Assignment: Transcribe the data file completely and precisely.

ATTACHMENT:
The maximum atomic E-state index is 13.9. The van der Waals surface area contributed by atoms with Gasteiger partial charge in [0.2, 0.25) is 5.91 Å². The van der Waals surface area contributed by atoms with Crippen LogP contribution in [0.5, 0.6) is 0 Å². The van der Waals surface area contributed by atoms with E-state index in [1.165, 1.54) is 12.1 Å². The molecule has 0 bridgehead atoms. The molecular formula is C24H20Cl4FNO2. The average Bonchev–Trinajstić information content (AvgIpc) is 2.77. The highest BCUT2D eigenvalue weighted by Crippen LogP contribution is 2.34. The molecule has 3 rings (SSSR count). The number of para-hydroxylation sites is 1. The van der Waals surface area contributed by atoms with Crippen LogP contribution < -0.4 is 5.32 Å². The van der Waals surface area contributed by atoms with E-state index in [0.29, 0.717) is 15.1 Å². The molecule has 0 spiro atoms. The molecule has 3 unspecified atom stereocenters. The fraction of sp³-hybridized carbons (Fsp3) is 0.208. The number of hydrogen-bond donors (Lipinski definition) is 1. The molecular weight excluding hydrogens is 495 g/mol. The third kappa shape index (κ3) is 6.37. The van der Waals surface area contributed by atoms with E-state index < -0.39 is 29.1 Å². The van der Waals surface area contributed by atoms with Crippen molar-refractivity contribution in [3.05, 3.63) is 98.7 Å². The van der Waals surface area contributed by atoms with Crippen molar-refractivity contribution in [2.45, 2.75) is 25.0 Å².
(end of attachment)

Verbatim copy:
The maximum atomic E-state index is 13.9. The van der Waals surface area contributed by atoms with Gasteiger partial charge in [0.2, 0.25) is 5.91 Å². The van der Waals surface area contributed by atoms with Crippen LogP contribution in [0.5, 0.6) is 0 Å². The van der Waals surface area contributed by atoms with E-state index in [1.165, 1.54) is 12.1 Å². The molecule has 0 bridgehead atoms. The molecular formula is C24H20Cl4FNO2. The average Bonchev–Trinajstić information content (AvgIpc) is 2.77. The highest BCUT2D eigenvalue weighted by Crippen LogP contribution is 2.34. The molecule has 3 rings (SSSR count). The number of para-hydroxylation sites is 1. The van der Waals surface area contributed by atoms with Crippen LogP contribution < -0.4 is 5.32 Å². The van der Waals surface area contributed by atoms with E-state index in [0.29, 0.717) is 15.1 Å². The molecule has 0 spiro atoms. The molecule has 3 unspecified atom stereocenters. The fraction of sp³-hybridized carbons (Fsp3) is 0.208. The number of hydrogen-bond donors (Lipinski definition) is 1. The molecular weight excluding hydrogens is 495 g/mol. The third kappa shape index (κ3) is 6.37. The van der Waals surface area contributed by atoms with E-state index < -0.39 is 29.1 Å². The van der Waals surface area contributed by atoms with Crippen molar-refractivity contribution in [3.05, 3.63) is 98.7 Å². The van der Waals surface area contributed by atoms with Crippen molar-refractivity contribution in [2.45, 2.75) is 25.0 Å².